Protection: U.S. Antiaircraft Guns

Description
This photograph was one of Carl Mydans' photo essay images for LIFE magazine titled "Antiaircraft Guns: How the U.S. Army Uses Them" (Dec 17, 1937).
According to the magazine caption, this mobile gun was the mainstay of America's antiaircraft defense. It could fire twenty-five 12½ lb. projectiles a minute to a height of 25,000 feet, making it one of the most destructive guns in the world at the time. Its principal purpose was to ward off attacks on military objectives such as factories, railroad stations, and munitions depots.
This photograph earned Mydans an Exhibition Award in the First International Photographic Exposition at Grand Central Palace, New York (April 1938).
Location
Currently not on view
Object Name
photograph
Date made
1937
photographer
Mydans, Carl
Physical Description
paper (image material)
Measurements
image: 9 in x 13 1/4 in; 22.86 cm x 33.655 cm
mount: 20 in x 16 in; 50.8 cm x 40.64 cm
ID Number
2005.0228.040
accession number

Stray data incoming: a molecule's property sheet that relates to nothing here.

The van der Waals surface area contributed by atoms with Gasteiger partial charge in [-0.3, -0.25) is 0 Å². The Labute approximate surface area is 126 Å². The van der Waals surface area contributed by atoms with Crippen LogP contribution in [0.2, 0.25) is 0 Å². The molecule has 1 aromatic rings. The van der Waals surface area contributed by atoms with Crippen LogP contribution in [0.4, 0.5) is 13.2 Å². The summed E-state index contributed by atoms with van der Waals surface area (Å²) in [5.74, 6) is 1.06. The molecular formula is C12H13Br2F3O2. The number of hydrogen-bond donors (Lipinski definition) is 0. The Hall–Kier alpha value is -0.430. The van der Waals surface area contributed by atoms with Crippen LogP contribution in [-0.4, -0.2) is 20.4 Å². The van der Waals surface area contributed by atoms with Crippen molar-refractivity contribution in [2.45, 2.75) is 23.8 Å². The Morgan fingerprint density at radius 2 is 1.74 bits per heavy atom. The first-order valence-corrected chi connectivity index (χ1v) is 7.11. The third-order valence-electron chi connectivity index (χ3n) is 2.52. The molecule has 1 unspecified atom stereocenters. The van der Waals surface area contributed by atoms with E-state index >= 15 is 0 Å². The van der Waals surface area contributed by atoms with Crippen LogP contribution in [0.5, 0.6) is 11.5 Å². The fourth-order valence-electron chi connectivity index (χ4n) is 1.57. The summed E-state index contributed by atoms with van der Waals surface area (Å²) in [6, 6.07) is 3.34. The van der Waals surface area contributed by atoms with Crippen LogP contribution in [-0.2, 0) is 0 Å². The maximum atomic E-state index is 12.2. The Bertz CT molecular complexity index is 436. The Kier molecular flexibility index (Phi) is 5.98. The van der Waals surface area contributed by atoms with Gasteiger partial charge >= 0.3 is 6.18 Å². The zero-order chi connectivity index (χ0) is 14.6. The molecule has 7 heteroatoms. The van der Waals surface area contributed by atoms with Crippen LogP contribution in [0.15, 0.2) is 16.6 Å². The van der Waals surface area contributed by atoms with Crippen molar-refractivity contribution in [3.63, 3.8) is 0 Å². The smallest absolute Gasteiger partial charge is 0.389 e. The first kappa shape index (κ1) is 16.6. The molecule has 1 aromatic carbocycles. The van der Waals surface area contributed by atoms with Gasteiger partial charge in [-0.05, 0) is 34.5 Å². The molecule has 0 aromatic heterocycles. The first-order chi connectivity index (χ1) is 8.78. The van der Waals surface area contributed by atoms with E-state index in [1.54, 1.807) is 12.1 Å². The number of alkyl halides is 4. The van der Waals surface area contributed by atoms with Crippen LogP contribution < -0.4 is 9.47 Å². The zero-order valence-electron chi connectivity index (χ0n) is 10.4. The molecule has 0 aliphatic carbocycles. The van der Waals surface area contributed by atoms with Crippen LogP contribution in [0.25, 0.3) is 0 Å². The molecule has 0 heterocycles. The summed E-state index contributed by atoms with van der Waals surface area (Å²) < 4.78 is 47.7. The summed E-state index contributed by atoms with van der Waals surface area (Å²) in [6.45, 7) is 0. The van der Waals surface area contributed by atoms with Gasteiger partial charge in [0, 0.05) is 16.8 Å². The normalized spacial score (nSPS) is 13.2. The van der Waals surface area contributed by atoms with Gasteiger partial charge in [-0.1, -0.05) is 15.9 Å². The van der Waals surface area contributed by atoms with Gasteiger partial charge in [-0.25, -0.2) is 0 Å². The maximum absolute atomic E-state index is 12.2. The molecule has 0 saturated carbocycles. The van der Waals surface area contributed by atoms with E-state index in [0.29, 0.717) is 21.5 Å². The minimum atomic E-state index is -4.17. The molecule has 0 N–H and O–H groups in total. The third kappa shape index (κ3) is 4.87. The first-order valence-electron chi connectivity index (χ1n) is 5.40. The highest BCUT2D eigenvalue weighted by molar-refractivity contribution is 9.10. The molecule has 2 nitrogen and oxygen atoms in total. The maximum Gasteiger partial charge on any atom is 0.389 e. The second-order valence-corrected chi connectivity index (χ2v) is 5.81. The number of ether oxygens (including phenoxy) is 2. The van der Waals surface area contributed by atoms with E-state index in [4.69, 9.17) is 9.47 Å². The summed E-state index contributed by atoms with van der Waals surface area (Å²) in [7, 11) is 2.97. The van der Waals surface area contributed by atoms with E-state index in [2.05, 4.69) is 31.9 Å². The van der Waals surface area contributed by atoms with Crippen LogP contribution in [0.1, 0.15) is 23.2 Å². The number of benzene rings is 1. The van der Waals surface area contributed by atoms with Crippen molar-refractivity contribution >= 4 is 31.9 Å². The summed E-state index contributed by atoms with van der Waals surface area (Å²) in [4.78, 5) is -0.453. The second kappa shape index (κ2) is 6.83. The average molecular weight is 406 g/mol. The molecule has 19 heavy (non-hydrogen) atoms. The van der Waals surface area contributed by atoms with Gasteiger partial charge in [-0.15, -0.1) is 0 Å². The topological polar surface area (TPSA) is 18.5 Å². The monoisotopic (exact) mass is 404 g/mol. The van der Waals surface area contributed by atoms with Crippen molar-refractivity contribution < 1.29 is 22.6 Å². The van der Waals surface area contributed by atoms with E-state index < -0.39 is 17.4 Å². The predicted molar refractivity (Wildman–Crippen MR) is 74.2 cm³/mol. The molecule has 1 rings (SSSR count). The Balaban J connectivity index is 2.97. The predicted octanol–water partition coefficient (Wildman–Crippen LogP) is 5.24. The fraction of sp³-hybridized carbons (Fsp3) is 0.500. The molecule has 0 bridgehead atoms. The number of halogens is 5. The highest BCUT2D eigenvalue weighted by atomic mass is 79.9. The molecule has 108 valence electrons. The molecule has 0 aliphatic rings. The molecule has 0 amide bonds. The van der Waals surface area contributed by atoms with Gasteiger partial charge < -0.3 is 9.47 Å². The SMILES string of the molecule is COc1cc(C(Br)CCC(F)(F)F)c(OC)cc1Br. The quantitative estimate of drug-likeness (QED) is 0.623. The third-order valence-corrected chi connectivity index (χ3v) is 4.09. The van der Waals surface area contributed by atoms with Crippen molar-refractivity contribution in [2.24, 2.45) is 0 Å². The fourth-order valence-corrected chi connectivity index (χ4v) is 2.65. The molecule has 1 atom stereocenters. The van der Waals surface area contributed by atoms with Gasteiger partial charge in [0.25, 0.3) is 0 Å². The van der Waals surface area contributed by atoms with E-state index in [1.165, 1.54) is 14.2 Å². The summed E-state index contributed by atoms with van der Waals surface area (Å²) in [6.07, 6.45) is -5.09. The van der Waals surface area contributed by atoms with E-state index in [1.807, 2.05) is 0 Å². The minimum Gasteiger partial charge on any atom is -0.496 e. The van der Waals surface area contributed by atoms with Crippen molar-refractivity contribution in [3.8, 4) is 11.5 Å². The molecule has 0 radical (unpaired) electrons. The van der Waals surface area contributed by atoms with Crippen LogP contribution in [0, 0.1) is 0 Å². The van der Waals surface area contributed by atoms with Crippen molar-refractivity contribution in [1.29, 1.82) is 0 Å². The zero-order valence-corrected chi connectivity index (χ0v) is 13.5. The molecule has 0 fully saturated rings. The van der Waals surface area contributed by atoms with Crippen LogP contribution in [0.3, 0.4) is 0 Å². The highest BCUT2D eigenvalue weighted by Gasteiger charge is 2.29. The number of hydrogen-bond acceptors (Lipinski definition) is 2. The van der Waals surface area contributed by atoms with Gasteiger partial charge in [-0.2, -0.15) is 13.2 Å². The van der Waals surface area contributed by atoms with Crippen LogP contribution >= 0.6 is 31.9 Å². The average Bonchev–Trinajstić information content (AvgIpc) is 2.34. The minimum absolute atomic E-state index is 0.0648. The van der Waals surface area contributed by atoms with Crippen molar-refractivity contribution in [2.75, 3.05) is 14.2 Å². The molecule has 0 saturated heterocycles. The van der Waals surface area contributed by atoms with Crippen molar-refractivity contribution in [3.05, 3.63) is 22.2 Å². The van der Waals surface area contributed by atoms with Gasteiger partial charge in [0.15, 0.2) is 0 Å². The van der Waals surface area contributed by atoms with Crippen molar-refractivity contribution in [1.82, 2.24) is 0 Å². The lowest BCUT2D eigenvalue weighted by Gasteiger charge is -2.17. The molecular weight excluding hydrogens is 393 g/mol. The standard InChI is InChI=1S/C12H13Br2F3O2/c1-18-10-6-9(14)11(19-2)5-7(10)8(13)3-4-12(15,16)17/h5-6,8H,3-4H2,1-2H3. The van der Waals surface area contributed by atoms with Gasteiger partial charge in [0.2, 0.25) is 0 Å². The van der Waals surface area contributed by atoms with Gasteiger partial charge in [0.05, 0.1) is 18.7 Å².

2005.0228
catalog number
2005.0228.040
subject
Photography
Carl Mydans
See more items in
Culture and the Arts: Photographic History
Carl Mydans
Data Source
National Museum of American History, Kenneth E. Behring Center

Visitor Comments

Add a comment about this object

**Please read before submitting the form**

Have a comment or question about this object to share with the community? Please use the form below. Selected comments will appear on this page and may receive a museum response (but we can't promise). Please note that we generally cannot answer questions about the history, rarity, or value of your personal artifacts.

Have a question about anything else, or would you prefer a personal response? Please visit our FAQ or contact page.

Personal information will not be shared or result in unsolicited e-mail. See our privacy policy.

Image CAPTCHA
Enter the characters shown in the image.